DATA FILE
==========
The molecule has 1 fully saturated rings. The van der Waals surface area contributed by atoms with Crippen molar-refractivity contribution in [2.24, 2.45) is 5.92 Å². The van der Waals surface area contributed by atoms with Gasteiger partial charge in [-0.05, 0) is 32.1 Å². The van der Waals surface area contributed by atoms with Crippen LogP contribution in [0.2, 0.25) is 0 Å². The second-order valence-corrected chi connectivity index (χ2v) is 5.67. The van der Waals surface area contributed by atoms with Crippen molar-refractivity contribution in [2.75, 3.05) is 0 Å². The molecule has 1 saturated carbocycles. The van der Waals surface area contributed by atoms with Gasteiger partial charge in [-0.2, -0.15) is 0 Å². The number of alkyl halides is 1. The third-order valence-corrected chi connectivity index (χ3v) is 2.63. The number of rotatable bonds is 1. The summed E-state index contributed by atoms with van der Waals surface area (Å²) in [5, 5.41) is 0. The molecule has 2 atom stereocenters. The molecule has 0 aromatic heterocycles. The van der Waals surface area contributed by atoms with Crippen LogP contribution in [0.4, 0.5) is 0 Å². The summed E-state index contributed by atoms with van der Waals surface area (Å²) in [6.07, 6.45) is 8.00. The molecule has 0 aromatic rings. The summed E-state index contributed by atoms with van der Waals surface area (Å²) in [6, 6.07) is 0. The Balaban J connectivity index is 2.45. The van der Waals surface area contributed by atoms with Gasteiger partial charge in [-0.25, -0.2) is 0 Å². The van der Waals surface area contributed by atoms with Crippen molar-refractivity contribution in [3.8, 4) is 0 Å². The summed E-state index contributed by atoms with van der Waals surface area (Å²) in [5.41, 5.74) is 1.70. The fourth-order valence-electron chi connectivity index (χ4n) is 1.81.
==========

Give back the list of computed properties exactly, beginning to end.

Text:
The molecule has 1 fully saturated rings. The van der Waals surface area contributed by atoms with Crippen molar-refractivity contribution in [2.24, 2.45) is 5.92 Å². The van der Waals surface area contributed by atoms with Gasteiger partial charge in [-0.05, 0) is 32.1 Å². The van der Waals surface area contributed by atoms with Crippen LogP contribution in [0.2, 0.25) is 0 Å². The second-order valence-corrected chi connectivity index (χ2v) is 5.67. The van der Waals surface area contributed by atoms with Crippen molar-refractivity contribution in [2.75, 3.05) is 0 Å². The molecule has 1 saturated carbocycles. The van der Waals surface area contributed by atoms with Gasteiger partial charge in [-0.2, -0.15) is 0 Å². The number of alkyl halides is 1. The third-order valence-corrected chi connectivity index (χ3v) is 2.63. The number of rotatable bonds is 1. The summed E-state index contributed by atoms with van der Waals surface area (Å²) in [5, 5.41) is 0. The molecule has 2 atom stereocenters. The molecule has 0 aromatic heterocycles. The van der Waals surface area contributed by atoms with Crippen LogP contribution in [0.4, 0.5) is 0 Å². The summed E-state index contributed by atoms with van der Waals surface area (Å²) in [6.07, 6.45) is 8.00. The molecule has 0 aromatic rings. The summed E-state index contributed by atoms with van der Waals surface area (Å²) in [6, 6.07) is 0. The Balaban J connectivity index is 2.45. The van der Waals surface area contributed by atoms with Gasteiger partial charge in [-0.25, -0.2) is 0 Å². The van der Waals surface area contributed by atoms with Crippen molar-refractivity contribution in [3.8, 4) is 0 Å². The summed E-state index contributed by atoms with van der Waals surface area (Å²) in [5.41, 5.74) is 1.70. The fourth-order valence-electron chi connectivity index (χ4n) is 1.81.